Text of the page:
Nurses: A voice to Lead (to commemorate International Nurses Day)
Traditionally, nurses were seen as doctor’s assistants, and their education was mainly focused on technical skills. However, in recent years, the spectrum of nursing educational programs has expanded with focus on coordinating patient care and critical-thinking skills. Nurses are now responsible for following up with patients, maintaining records, monitoring patient’s condition and much more and play a crucial role well beyond the hospital.
At Texila American University, Zambia (TAU) therefore, the purpose of commemorating International Nurses Day for Texila Knowledge Talk Series was to create awareness about the importance of a nurse’s role in healthcare in Zambia and around the world.
Texila Knowledge Talk Series: The Event
On May 31st, 2018, at TAU, we organized the third event of Texila Knowledge Talk Series and were privileged to have Mr. Thom D Yun’gana, Manager for Regulations and Compliance, General Nursing Council of Zambia to share his knowledge and expertise on the nursing profession. The talk provided a common platform for different stakeholders to celebrate and felicitate nurses for their contribution in providing healthcare services to all.
Speaker Mr. Thom D Yun’gana on International Nurses Day: Key Highlights
In modern times, no discussion on nursing can go without the mention of Forence Nightingale or as she was popularly known as ‘The Lady with the Lamp’, often regarded as the founder of modern nursing (Wikipedia). Our discussion at the talk series did justice to that and continued discussing the contemporary situation of nursing in Zambia and around the world. Some of the key highlights included:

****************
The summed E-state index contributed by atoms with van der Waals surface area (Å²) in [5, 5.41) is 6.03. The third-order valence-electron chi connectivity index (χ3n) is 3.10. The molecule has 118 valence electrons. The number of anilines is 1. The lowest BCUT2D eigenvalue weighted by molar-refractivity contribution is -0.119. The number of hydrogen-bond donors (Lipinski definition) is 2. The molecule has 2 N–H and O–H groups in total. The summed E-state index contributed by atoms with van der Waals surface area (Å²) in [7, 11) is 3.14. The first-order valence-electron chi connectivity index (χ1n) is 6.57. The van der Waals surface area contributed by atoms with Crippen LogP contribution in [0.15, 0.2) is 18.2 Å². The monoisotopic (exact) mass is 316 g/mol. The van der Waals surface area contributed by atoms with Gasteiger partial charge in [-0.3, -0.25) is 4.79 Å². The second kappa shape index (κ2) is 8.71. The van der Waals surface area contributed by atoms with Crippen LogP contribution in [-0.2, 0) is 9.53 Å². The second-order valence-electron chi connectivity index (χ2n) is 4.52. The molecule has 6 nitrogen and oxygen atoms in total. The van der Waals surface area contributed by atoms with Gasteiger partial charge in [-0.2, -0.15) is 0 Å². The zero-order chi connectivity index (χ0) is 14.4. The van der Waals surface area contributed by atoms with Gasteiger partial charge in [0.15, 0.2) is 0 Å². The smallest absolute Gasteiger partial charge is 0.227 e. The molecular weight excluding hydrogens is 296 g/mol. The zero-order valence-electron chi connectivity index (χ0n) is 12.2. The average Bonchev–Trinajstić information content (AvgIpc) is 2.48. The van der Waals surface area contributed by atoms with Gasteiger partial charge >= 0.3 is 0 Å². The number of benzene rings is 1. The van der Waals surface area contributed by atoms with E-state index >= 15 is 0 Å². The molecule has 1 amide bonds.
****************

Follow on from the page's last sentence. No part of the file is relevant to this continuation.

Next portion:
- History of International Nurses Day
- Importance of clinical training for nurses
- Emphasis on why nursing schools should prioritize clinical training in curriculum
- Texila American University’s initiative to promote nursing education through its quality nursing programs.
Once again, the day ended on a positive note, with participants discussing ideas and solutions collectively.
According to the National Center for Biotechnology Information (NCBI) report, there is a deficit of 2.4 million nurses in Africa. Africa has only 2.3 nurses per 1000 people. An alarming yet true situation. The shortage of trained nurses in Africa is a pressing concern, and governments and healthcare organizations are doing their bit to bring a positive improvement to the scenario.
A practical and achievable solution to this problem is to have home-grown nurses. A demand for studying nursing in Zambia has been on the rise and both government and private universities are playing important roles in providing nursing education. We are sure, that with timely awareness, education and opportunities, improvements will occur.
P.S. The talk was presented by Mr. Thom D Yun’gana, on behalf of Dr. Aaron Banda, Registrar and CEO, General Nursing Council of Zambia who could not make it to the event due to urgent commitments.
Texila American University is a leading private medical university in Zambia offering diverse programs across medicine (MBChB), public health, nursing and more.